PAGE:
SHORTLY after 9pm on Saturday night to the cheers of hundreds of English football supporters a lone youth shinned up the 20ft plinth on the statue of Major General Sir Henry Havelock in Trafalgar Square and tore down the last two flags placed there by Scotland fans.

Minutes later a crowd of about 300 English supporters, many of them football causals who had been taunting Scots all day, surged into the square, past police, chanting ``England, England''. Only a spray-painted slogan - Free Scotland - on the base of Nelson's Column bore witness to the ugly scenes that had taken place and to the fact the Scots had been there at all.

They had been, and a very small section of the 400 or so were organised football hooligans. They did not wear team colours, mingled with ordinary fans, and tried to damage the good reputation the Tartan Army has built up over the years.

In a long hot and extremely tense afternoon, in front of thousands of foreign tourists, the centre of London was for a short time transformed into a riot zone. I watched as police wearing protective vests and carrying batons, sent in mounted officers and brought dogs in to keep rival groups apart. I also saw a number of Scots suffering from the effects of CS gas used on them by police officers.

It was the nightmare scenario, which had been feared since the tie between the two countries was announced. Although there was only a handful of injuries and relatively few arrests the damage it did to the reputation of the Euro96 Championships was real enough.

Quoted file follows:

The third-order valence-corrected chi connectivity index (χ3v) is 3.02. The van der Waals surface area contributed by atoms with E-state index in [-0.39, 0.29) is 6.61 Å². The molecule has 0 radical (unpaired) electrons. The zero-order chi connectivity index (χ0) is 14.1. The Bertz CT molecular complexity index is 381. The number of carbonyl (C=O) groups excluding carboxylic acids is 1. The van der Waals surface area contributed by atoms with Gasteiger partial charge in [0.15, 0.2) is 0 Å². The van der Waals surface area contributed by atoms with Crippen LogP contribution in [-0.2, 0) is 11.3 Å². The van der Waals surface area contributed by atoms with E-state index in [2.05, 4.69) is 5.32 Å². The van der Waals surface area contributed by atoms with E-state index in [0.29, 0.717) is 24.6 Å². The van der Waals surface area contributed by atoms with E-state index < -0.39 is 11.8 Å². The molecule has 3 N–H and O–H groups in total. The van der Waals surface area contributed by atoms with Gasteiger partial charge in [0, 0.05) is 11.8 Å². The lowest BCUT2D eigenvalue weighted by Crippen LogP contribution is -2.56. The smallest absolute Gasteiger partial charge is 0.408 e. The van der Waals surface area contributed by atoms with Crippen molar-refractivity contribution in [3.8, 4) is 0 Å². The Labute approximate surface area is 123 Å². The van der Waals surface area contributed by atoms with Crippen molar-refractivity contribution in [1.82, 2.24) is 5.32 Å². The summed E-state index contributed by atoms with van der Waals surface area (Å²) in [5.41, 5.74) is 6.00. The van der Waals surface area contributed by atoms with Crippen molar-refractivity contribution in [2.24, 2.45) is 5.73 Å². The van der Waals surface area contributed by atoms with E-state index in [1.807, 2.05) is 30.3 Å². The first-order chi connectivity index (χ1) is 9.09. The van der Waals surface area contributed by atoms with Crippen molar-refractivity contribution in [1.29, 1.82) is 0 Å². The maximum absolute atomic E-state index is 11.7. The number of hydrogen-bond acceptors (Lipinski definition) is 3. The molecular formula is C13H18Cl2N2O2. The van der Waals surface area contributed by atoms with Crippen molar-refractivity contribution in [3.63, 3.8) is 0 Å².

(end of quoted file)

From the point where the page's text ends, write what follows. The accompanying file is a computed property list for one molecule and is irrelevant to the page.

The trouble erupted shortly before 6pm as most ordinary Scots supporters were still trying to make their way back from Wembley Stadium - and long before large numbers could have got to central London.

With Scots clustered around the base of Nelson's Column, the traditional meeting place for the Tartan Army, a group of about 30 chanting Chelsea casuals entered the area from below the church of St Martin-in-the-Fields. The police were unable to stop them and both sides charged towards each other scattering barriers and almost overwhelming the officers before they were pushed back and reinforcements called in.

There were also large groups of English casuals roaming freely on the streets of central London, clearly spoiling for a fight and making it extremely dangerous for the Scots supporters who wanted to leave. For a time they could not do so anyway as the police had taken the decision to seal the square off with the Scots inside.

In the streets immediately around the square small groups of English football hooligans were clearly visible. They mingled with tourists, taunting Scots and looking for a chance to get at them.

For their part the Scots initially responded well to being besieged. A few hundred around the base of the Nelson's column sang and chanted.

However, there were casuals among them, taunting police and rival fans and threatening press photographers. It is believed a number travelled from Aberdeen and Falkirk without tickets for the game and in the sole hope of causing fights.

As the tension rose the situation was in serious danger of getting out of hand. Bottles were thrown from the square into the police, press and passing traffic. In response police then made a number of baton charges into the Scots, arresting a handful of supporters.